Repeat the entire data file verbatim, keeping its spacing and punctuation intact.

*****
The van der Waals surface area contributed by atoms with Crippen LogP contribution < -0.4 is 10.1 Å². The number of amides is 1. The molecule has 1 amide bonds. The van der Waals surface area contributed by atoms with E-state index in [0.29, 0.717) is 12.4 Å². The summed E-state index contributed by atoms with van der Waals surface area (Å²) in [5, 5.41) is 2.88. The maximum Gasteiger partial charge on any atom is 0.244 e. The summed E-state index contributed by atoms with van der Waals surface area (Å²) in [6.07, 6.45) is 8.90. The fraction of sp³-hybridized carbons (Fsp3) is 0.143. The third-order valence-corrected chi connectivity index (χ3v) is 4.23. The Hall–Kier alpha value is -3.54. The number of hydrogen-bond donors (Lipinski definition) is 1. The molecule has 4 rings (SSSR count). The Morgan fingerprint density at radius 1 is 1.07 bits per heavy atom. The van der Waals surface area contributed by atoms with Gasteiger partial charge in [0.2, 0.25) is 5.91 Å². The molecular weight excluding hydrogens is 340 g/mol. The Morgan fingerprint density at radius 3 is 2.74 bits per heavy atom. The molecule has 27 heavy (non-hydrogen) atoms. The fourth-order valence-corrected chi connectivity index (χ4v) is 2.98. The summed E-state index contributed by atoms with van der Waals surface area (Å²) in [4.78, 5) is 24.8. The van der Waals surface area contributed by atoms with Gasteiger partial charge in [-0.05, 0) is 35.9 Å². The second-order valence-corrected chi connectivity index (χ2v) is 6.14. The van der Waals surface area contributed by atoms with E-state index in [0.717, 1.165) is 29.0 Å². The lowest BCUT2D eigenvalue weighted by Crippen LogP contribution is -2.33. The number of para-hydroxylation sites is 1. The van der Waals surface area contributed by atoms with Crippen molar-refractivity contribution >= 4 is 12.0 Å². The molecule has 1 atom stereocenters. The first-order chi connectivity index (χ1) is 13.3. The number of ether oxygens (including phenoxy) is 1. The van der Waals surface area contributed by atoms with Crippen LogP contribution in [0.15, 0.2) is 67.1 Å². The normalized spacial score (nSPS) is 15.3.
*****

The van der Waals surface area contributed by atoms with Crippen LogP contribution < -0.4 is 10.1 Å². The number of amides is 1. The molecule has 1 amide bonds. The van der Waals surface area contributed by atoms with E-state index in [0.29, 0.717) is 12.4 Å². The summed E-state index contributed by atoms with van der Waals surface area (Å²) in [5, 5.41) is 2.88. The maximum Gasteiger partial charge on any atom is 0.244 e. The summed E-state index contributed by atoms with van der Waals surface area (Å²) in [6.07, 6.45) is 8.90. The fraction of sp³-hybridized carbons (Fsp3) is 0.143. The third-order valence-corrected chi connectivity index (χ3v) is 4.23. The Hall–Kier alpha value is -3.54. The number of hydrogen-bond donors (Lipinski definition) is 1. The molecule has 4 rings (SSSR count). The Morgan fingerprint density at radius 1 is 1.07 bits per heavy atom. The van der Waals surface area contributed by atoms with Gasteiger partial charge in [0.2, 0.25) is 5.91 Å². The molecular weight excluding hydrogens is 340 g/mol. The Morgan fingerprint density at radius 3 is 2.74 bits per heavy atom. The molecule has 27 heavy (non-hydrogen) atoms. The fourth-order valence-corrected chi connectivity index (χ4v) is 2.98. The summed E-state index contributed by atoms with van der Waals surface area (Å²) in [4.78, 5) is 24.8. The van der Waals surface area contributed by atoms with Gasteiger partial charge in [-0.05, 0) is 35.9 Å². The second-order valence-corrected chi connectivity index (χ2v) is 6.14. The van der Waals surface area contributed by atoms with E-state index in [0.717, 1.165) is 29.0 Å². The lowest BCUT2D eigenvalue weighted by Crippen LogP contribution is -2.33. The number of para-hydroxylation sites is 1. The van der Waals surface area contributed by atoms with Crippen molar-refractivity contribution >= 4 is 12.0 Å². The molecule has 1 atom stereocenters. The first-order chi connectivity index (χ1) is 13.3. The number of ether oxygens (including phenoxy) is 1. The van der Waals surface area contributed by atoms with Crippen LogP contribution in [0.15, 0.2) is 67.1 Å². The normalized spacial score (nSPS) is 15.3.